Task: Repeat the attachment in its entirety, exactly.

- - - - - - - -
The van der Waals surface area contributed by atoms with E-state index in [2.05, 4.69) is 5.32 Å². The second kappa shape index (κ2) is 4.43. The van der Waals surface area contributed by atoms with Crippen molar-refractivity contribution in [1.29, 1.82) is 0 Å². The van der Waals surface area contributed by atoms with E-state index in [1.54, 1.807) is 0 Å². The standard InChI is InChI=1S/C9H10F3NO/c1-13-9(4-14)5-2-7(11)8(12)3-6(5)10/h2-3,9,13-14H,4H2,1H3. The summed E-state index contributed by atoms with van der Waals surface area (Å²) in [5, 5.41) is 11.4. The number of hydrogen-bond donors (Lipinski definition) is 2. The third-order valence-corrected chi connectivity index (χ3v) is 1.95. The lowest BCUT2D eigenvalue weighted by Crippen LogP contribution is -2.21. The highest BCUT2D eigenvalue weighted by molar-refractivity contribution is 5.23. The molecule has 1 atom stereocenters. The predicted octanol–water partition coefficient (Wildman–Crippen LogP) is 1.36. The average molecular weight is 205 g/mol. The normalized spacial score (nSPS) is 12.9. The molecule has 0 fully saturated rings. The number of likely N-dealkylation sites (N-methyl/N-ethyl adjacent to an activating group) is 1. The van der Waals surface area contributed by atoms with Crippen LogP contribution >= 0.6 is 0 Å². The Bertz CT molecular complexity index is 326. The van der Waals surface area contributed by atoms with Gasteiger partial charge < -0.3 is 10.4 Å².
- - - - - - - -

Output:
The van der Waals surface area contributed by atoms with E-state index in [2.05, 4.69) is 5.32 Å². The second kappa shape index (κ2) is 4.43. The van der Waals surface area contributed by atoms with Crippen molar-refractivity contribution in [1.29, 1.82) is 0 Å². The van der Waals surface area contributed by atoms with E-state index in [1.54, 1.807) is 0 Å². The standard InChI is InChI=1S/C9H10F3NO/c1-13-9(4-14)5-2-7(11)8(12)3-6(5)10/h2-3,9,13-14H,4H2,1H3. The summed E-state index contributed by atoms with van der Waals surface area (Å²) in [5, 5.41) is 11.4. The number of hydrogen-bond donors (Lipinski definition) is 2. The third-order valence-corrected chi connectivity index (χ3v) is 1.95. The lowest BCUT2D eigenvalue weighted by Crippen LogP contribution is -2.21. The highest BCUT2D eigenvalue weighted by molar-refractivity contribution is 5.23. The molecule has 1 atom stereocenters. The predicted octanol–water partition coefficient (Wildman–Crippen LogP) is 1.36. The average molecular weight is 205 g/mol. The normalized spacial score (nSPS) is 12.9. The molecule has 0 fully saturated rings. The number of likely N-dealkylation sites (N-methyl/N-ethyl adjacent to an activating group) is 1. The van der Waals surface area contributed by atoms with Crippen LogP contribution >= 0.6 is 0 Å². The Bertz CT molecular complexity index is 326. The van der Waals surface area contributed by atoms with Gasteiger partial charge < -0.3 is 10.4 Å².